In 1992, Rubin et al, reporting in the Journal of Clinical Endocrinology estimated:1
"Per capita expenditures for confirmed diabetics ($11,157) were more than four times greater than for non-diabetics ($2,604)."In 2002, the American Diabetes Association, reporting in their journal Diabetes Care wrote:2
"Per capita medical expenditures totaled $13,243 for people with diabetes and $2,560 for people without diabetes."The last study reflects a cost to people with diabetes more than 5 times greater than the cost to those without diabetes. However, their diabetic population tended to be older than their non-diabetic population. Even after these researchers adjusted for differences in age, sex, and race/ethnicity, people with diabetes still had medical costs that were about 2.4 times higher.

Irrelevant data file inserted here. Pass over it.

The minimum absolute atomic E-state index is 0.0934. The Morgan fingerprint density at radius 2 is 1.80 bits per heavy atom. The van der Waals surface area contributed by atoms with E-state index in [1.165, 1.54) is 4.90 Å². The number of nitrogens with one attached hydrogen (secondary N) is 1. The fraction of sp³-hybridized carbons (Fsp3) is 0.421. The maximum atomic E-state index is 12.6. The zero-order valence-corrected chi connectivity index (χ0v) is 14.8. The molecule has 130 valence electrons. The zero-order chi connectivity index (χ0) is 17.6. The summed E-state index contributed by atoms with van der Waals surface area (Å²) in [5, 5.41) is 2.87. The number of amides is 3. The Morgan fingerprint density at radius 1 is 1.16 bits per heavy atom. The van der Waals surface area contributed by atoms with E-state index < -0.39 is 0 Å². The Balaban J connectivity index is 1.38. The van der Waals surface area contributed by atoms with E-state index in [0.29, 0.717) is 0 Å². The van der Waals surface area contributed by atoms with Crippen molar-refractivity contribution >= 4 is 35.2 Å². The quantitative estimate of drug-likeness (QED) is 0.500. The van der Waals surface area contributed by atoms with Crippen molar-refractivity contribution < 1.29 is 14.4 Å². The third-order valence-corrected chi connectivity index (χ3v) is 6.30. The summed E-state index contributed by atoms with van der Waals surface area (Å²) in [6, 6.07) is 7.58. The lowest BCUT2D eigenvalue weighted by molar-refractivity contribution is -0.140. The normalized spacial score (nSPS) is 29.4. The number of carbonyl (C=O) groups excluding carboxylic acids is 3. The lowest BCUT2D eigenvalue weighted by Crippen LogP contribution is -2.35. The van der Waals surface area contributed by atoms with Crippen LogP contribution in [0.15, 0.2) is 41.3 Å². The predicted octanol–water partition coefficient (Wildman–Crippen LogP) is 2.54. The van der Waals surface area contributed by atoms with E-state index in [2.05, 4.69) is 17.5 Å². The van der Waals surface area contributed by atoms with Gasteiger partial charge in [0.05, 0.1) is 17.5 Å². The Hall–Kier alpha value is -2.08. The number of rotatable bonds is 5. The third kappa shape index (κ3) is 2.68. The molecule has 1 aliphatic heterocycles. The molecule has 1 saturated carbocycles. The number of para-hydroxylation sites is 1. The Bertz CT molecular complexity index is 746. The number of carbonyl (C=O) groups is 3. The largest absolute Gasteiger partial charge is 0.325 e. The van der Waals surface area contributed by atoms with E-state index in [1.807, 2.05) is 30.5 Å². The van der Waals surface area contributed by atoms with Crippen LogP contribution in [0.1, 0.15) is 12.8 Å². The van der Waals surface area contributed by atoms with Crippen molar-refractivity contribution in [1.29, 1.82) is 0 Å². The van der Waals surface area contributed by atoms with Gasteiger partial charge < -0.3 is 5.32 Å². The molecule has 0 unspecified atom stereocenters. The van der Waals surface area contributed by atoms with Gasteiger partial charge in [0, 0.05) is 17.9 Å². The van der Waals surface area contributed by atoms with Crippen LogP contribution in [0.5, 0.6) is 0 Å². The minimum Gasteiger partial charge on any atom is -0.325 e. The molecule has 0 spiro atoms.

Success at managing diabetes can ward off its complications. These include damage to the heart, blood vessels, eyes, kidneys, nerves, and skin - all of which can be costly to treat. However, good management alone carries its own costs in:
- Office visits (physician or endocrinologist, podiatrist, dentist, eye doctor, diabetes educator, dietitian).
- Pharmaceuticals (If you use insulin your physician may be monitoring you every 3 months.)
- Medical supplies.
- Education classes, including visits with a dietitian.
Tip: To convert 1992 or 2002 dollars to 2007 dollars for effect of inflation (change in Consumer Price Index), visit the US Bureau of Labor Statistics Inflation Calculator here.
Using this calculator:
$11,157 in 1992 has the same buying power as $16,436 in 2007.This may not be the best estimate since the cost of healthcare has likely surpassed the cost of consumer goods in that time. But give it a try!
$13,243 in 2002 has the same buying power as $15,215 in 2007.
1 Health Care Expenditures For People With Diabetes Mellitus, 1992
2 Economic Costs Of Diabetes In The U.S. In 2002